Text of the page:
Don Brash Writes - No. 13, 23 July 2003.
Don Brash Writes
No. 13, 23 July 2003.
A top tax rate of 30%?
I gave a speech at the National Party conference in Christchurch 10 days ago in which I proposed a company tax rate of 30% (on a par with the Australian company tax rate) and a top personal tax rate to match. As I suggested some weeks ago, a tax change of this sort would give a tax reduction to almost half of all full-time taxpayers. It would also make New Zealand a more attractive place for those with skill and entrepreneurial drive to live in, thereby making it likely that our rate of economic growth would increase, to the benefit of everybody.
But, as expected, some complained that a tax cut of this kind would benefit mainly high income New Zealanders. Certainly, cutting the income tax to 30% would directly benefit only those earning over $38,000 a year, but $38,000 is hardly a high income by New Zealand standards, and it is certainly not a high income by international standards.
Even with a cut in the tax rate of this kind, those earning high incomes would continue to pay very much more tax than those on low incomes. As I've noted before, at the moment a person earning $25,000 with a non-earning partner and two young children is paying only about $27 a year in income tax, after taking account of Family Support and Child Tax Credit. By contrast, somebody in the same family circumstances earning $100,000 pays $30,270 in income tax. If the 33% and 39% tax rates were reduced to 30%, the person earning $100,000 would still pay $26,010 in income tax, or nearly 1,000 times more than the person earning $25,000. That hardly seems unduly favourable to the high income earner!
We need a change in attitude towards successful business people
In the same speech in Christchurch, I deplored the fact that so many New Zealanders applaud great rugby players, great netball players, great golfers - some of whom earn very large incomes - but despise our successful business people. Only the business people who claim to be more concerned with "triple bottom lines" than with building a profitable business enterprise seem to earn our respect. That must change if we are to have any hope of keeping the business people whose drive and initiative will be crucial to building the kind of economy which can give us the well-paid jobs, the good schools, and the hospital system which we clearly want.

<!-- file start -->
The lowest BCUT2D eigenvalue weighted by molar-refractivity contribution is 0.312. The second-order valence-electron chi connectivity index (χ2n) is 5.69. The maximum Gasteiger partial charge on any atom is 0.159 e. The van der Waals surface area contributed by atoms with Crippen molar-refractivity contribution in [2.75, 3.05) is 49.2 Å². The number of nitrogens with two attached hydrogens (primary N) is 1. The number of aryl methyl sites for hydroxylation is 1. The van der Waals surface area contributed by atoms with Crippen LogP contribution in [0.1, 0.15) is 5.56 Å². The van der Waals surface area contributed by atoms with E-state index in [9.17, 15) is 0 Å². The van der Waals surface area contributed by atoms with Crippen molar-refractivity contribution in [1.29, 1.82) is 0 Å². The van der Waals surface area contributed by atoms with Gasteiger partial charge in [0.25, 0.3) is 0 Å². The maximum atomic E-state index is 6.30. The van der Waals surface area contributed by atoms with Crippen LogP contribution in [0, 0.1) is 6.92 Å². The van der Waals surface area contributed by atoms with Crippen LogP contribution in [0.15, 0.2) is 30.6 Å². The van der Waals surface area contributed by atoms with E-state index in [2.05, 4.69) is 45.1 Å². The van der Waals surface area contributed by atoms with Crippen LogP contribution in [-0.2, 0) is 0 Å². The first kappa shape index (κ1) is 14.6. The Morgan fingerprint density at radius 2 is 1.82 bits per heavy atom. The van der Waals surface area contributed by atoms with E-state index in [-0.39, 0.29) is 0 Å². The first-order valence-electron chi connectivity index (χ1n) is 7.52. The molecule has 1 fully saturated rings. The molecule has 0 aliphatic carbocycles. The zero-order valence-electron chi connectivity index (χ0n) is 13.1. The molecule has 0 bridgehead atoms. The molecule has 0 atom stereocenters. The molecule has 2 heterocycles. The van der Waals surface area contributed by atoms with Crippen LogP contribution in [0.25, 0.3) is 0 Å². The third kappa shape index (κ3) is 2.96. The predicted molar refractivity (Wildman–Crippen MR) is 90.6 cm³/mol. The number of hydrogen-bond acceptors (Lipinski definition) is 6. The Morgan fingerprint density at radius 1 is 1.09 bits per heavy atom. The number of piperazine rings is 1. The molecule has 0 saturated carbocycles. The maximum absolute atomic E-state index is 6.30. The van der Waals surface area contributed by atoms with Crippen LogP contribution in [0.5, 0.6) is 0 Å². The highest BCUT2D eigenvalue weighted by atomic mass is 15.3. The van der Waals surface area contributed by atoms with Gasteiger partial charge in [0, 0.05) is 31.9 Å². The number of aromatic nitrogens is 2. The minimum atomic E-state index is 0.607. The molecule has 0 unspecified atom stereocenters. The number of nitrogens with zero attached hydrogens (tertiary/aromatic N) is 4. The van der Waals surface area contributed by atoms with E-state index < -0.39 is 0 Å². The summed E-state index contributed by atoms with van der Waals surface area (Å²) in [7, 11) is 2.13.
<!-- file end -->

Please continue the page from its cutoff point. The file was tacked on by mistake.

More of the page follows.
Last Friday, the National Business Review published its annual survey of New Zealand's affluent. I'm not on it of course - not by a very considerable margin! I am delighted to see so many of my fellow Kiwis succeeding in almost every line of business. But it is sad that it seems that getting on that list appears to be an adequate reason for the Inland Revenue Department to go on a fishing expedition, asking all those with assets above some threshold to answer pages and pages of questions.
I'm all for ensuring that all New Zealanders pay what they legally should, but this fishing expedition seems to have been aimed at all those who appear wealthy, irrespective of how recently they have passed a clean tax audit. That is surely not the best way to encourage our successful business people.
A limit on government spending?
One of the other growth-promoting suggestions in my Christchurch speech was that we should aim to restrain the growth of government spending to the rate of inflation plus the rate of population growth. In other words, I suggested that we should aim to hold the level of government spending per person, in inflation-adjusted terms, to its present level. If we were able to do that, we would reduce core government operating spending from its current level of about 32-33% of GDP to about 27% of GDP over a 10 year period as the economy grew relative to government spending. Sounds easy to do, especially given the substantial growth of government spending over the last two or three decades.
Actually, achieving no further growth in real government spending per person would be a considerable challenge, and would require us to achieve major cost savings in some areas of government spending, perhaps especially by getting those on benefits into productive employment, so that we could spend more, as we almost certainly need to do, on law and order and the defence of our borders.
But it could be done. Some other developed countries have levels of core government spending lower than ours, and we had a lower ratio in the past. Getting the relative size of the government sector down would make a useful contribution to increasing the country's sustainable growth rate, and that must surely be the primary objective of any responsible New Zealand government.
Interestingly, holding inflation-adjusted government expenditure per capita was a policy adopted by the government of the state of Colorado in 1992, and it has been a resounding success in restraining state government expenditure and reducing state taxes. Between 1995 and 2000, Colorado enjoyed the fastest economic growth of any US state, and tight restraint on state government spending is seen by many observers as one factor in this growth. There is no reason why a similar approach would not work in New Zealand.